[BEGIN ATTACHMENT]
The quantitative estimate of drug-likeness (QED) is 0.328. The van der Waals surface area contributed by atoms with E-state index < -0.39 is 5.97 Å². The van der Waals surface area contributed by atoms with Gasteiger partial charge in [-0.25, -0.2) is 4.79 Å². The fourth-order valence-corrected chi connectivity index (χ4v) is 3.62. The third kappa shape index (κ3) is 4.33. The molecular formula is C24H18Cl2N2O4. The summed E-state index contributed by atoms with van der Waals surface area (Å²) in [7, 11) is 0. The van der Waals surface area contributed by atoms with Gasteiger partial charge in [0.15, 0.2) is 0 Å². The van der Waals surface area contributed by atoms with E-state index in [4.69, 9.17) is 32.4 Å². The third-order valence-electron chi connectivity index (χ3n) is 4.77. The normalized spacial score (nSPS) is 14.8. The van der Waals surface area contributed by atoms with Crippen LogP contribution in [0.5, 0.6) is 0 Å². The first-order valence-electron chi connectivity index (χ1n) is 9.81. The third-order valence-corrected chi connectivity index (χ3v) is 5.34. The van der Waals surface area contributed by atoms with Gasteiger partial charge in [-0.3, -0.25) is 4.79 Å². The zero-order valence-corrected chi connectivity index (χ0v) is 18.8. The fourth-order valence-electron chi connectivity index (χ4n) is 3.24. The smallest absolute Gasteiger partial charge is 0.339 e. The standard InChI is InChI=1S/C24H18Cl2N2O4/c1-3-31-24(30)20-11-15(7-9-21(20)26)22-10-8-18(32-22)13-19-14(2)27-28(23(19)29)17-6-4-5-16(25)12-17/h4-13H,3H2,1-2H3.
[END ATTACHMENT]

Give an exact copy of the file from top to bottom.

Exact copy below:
The quantitative estimate of drug-likeness (QED) is 0.328. The van der Waals surface area contributed by atoms with E-state index < -0.39 is 5.97 Å². The van der Waals surface area contributed by atoms with Gasteiger partial charge in [-0.25, -0.2) is 4.79 Å². The fourth-order valence-corrected chi connectivity index (χ4v) is 3.62. The third kappa shape index (κ3) is 4.33. The molecular formula is C24H18Cl2N2O4. The summed E-state index contributed by atoms with van der Waals surface area (Å²) in [7, 11) is 0. The van der Waals surface area contributed by atoms with Gasteiger partial charge in [0.15, 0.2) is 0 Å². The van der Waals surface area contributed by atoms with E-state index in [4.69, 9.17) is 32.4 Å². The third-order valence-electron chi connectivity index (χ3n) is 4.77. The normalized spacial score (nSPS) is 14.8. The van der Waals surface area contributed by atoms with Crippen LogP contribution in [0.5, 0.6) is 0 Å². The first-order valence-electron chi connectivity index (χ1n) is 9.81. The third-order valence-corrected chi connectivity index (χ3v) is 5.34. The van der Waals surface area contributed by atoms with Gasteiger partial charge in [-0.3, -0.25) is 4.79 Å². The zero-order valence-corrected chi connectivity index (χ0v) is 18.8. The fourth-order valence-electron chi connectivity index (χ4n) is 3.24. The smallest absolute Gasteiger partial charge is 0.339 e. The standard InChI is InChI=1S/C24H18Cl2N2O4/c1-3-31-24(30)20-11-15(7-9-21(20)26)22-10-8-18(32-22)13-19-14(2)27-28(23(19)29)17-6-4-5-16(25)12-17/h4-13H,3H2,1-2H3.